As part of our modernisation efforts, we should create powerful, modern research and development centres. In order to do this, we need specialists and people ready to work in those centres. Thus, I think that one of our challenges is to attract expatriate scientists who, for various reasons, are currently living and working abroad. Incidentally, I received and carefully read the open letter from such scientists regarding the development of fundamental sciences and Russia’s future, which was submitted on September 9 of this year. It was signed by about 150 people – well-known individuals who are clearly not indifferent to the future of our nation. It contained many critical assessments of how things stand in regard to science in Russia. There are some very concrete suggestions on what we should do in order to really convert our intellectual potential into economic results.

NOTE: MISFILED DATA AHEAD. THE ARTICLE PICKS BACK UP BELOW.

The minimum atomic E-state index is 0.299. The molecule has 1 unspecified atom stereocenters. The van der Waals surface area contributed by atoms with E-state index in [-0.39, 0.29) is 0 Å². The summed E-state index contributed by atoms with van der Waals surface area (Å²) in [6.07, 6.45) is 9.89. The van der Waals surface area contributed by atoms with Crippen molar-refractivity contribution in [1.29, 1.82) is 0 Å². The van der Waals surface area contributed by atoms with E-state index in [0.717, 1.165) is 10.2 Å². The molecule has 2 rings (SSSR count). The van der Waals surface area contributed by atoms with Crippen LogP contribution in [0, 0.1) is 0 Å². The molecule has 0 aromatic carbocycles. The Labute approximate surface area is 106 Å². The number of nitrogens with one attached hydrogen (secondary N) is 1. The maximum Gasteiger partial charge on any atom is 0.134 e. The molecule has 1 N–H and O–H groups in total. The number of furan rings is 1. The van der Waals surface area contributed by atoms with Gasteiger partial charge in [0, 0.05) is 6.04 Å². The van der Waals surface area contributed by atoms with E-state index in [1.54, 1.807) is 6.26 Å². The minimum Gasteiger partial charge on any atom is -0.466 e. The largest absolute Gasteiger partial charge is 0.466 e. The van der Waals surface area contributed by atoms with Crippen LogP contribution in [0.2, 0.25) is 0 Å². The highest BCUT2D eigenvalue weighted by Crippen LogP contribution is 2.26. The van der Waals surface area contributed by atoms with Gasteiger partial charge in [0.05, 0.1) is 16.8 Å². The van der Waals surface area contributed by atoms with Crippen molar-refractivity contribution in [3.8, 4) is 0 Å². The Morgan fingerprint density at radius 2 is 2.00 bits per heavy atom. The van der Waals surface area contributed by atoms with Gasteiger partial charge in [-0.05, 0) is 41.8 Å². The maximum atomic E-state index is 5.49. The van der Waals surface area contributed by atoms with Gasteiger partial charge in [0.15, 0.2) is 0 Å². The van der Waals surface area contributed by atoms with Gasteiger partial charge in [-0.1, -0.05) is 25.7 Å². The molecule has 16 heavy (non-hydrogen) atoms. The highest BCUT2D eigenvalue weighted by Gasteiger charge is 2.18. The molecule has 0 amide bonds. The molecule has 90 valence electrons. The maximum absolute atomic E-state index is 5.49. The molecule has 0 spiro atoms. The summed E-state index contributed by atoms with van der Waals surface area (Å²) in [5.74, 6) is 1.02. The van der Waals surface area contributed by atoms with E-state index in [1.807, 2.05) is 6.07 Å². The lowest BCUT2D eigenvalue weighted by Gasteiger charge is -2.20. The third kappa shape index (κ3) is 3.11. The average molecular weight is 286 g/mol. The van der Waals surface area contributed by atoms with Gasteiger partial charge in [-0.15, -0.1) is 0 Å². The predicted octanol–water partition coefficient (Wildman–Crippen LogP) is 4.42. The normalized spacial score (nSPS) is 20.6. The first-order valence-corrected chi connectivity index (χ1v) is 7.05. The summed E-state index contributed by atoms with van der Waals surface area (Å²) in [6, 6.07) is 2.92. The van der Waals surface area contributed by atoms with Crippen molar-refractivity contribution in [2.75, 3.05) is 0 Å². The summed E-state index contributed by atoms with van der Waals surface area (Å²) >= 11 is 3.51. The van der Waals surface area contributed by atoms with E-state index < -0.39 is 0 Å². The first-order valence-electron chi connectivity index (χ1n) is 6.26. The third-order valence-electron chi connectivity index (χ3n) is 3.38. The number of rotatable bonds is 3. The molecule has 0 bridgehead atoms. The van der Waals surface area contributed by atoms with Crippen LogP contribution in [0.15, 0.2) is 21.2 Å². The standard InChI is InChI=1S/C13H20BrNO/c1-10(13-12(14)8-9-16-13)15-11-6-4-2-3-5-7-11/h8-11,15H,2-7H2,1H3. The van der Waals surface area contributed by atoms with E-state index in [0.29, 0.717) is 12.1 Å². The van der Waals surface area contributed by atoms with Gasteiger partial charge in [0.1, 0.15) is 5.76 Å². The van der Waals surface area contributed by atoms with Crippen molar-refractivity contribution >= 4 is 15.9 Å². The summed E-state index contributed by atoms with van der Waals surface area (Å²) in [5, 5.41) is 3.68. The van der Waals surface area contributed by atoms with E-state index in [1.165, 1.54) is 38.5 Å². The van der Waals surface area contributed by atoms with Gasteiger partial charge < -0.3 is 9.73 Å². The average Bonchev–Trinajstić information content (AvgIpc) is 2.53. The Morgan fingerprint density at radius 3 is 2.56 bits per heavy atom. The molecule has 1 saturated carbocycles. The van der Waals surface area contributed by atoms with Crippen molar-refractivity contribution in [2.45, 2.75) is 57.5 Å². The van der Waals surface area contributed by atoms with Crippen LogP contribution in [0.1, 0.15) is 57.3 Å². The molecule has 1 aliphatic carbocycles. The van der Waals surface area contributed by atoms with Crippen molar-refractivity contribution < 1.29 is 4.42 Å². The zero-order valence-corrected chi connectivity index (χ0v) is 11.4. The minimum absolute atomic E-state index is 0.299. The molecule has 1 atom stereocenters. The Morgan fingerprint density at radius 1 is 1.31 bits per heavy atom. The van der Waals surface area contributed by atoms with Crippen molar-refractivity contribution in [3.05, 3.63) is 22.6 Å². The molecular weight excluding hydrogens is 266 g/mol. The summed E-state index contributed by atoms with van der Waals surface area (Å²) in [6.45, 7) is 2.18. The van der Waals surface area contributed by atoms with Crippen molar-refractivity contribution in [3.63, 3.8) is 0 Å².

I believe that we will need to look into all of this, and perhaps we can even draft a special Address on this topic.
There is another issue we pay close attention to: the problems regarding our schools and our national education initiative, entitled Our New School. I spoke about it in last year’s Address. Currently, we have prepared this document, but we need to think of how it can be implemented in practice. I recently met with teachers on Teachers’ Day. Of course, they all expect us to progress from these conceptual documents to actual work on modernising our schools. Recently, we have been able to make some advancement in this area; what’s most important is to keep going, especially since we have declared that next year has been declared Year of the Teacher.
Certainly, there is no point to go into specific technicalities at this time. There are particular issues to be reviewed at this meeting – we should discuss a number of suggestions and their eligibility for the Presidential Address. We will do this as well.
I suggest that we begin working. Thank you.